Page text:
Definitions for james clerk maxwell
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Maxwell, J. C. Maxwell, James Clerk Maxwell(noun)
Scottish physicist whose equations unified electricity and magnetism and who recognized the electromagnetic nature of light (1831-1879)
James Clerk Maxwell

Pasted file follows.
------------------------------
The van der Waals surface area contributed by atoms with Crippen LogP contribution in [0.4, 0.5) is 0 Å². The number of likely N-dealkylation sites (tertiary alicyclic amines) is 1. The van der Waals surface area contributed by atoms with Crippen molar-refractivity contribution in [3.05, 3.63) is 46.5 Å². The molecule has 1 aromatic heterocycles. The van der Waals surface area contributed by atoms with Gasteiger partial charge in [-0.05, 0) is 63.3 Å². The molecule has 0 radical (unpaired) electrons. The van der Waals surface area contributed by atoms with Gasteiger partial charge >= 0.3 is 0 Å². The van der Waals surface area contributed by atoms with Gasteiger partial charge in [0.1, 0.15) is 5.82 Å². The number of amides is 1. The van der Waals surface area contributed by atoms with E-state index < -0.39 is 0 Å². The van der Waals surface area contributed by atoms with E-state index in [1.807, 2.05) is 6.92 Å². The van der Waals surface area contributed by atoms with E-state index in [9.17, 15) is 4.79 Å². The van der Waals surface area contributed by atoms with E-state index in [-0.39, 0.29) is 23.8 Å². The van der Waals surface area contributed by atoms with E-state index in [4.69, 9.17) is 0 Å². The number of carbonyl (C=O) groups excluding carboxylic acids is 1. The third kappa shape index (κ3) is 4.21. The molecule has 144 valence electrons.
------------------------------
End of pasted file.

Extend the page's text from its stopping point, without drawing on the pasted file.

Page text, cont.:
James Clerk Maxwell FRS FRSE was a Scottish theoretical physicist. His most prominent achievement was formulating a set of equations that united previously unrelated observations, experiments, and equations of electricity, magnetism, and optics into a consistent theory. His theory of classical electromagnetism demonstrates that electricity, magnetism and light are all manifestations of the same phenomenon, namely the electromagnetic field. Maxwell's achievements concerning electromagnetism have been called the "second great unification in physics", after the first one realised by Isaac Newton. With the publication of A Dynamical Theory of the Electromagnetic Field in 1865, Maxwell demonstrated that electric and magnetic fields travel through space as waves moving at the speed of light. Maxwell proposed that light was in fact undulations in the same medium that is the cause of electric and magnetic phenomena. The unification of light and electrical phenomena led to the prediction of the existence of radio waves. Maxwell also helped develop the Maxwell–Boltzmann distribution, which is a statistical means of describing aspects of the kinetic theory of gases. He is also known for presenting the first durable colour photograph in 1861 and for his foundational work on the rigidity of rod-and-joint frameworks like those in many bridges.
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